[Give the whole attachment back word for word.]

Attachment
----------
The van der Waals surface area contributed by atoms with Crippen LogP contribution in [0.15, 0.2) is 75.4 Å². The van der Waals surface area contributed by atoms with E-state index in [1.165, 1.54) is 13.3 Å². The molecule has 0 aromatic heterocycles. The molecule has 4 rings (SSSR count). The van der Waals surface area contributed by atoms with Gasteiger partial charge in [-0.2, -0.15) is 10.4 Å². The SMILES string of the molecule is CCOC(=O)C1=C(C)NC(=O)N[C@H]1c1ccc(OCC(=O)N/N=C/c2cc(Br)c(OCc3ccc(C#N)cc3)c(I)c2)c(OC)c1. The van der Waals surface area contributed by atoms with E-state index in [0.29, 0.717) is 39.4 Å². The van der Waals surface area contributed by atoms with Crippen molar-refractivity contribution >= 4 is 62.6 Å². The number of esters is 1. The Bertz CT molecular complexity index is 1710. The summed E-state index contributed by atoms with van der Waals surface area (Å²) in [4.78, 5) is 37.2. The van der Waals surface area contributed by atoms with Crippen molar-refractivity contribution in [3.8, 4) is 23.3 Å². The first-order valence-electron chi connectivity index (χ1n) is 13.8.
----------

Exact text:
The van der Waals surface area contributed by atoms with Crippen LogP contribution in [0.15, 0.2) is 75.4 Å². The van der Waals surface area contributed by atoms with E-state index in [1.165, 1.54) is 13.3 Å². The molecule has 0 aromatic heterocycles. The molecule has 4 rings (SSSR count). The van der Waals surface area contributed by atoms with Gasteiger partial charge in [-0.2, -0.15) is 10.4 Å². The SMILES string of the molecule is CCOC(=O)C1=C(C)NC(=O)N[C@H]1c1ccc(OCC(=O)N/N=C/c2cc(Br)c(OCc3ccc(C#N)cc3)c(I)c2)c(OC)c1. The van der Waals surface area contributed by atoms with E-state index in [0.29, 0.717) is 39.4 Å². The van der Waals surface area contributed by atoms with Crippen molar-refractivity contribution >= 4 is 62.6 Å². The number of esters is 1. The Bertz CT molecular complexity index is 1710. The summed E-state index contributed by atoms with van der Waals surface area (Å²) in [4.78, 5) is 37.2. The van der Waals surface area contributed by atoms with Crippen molar-refractivity contribution in [3.8, 4) is 23.3 Å². The first-order valence-electron chi connectivity index (χ1n) is 13.8.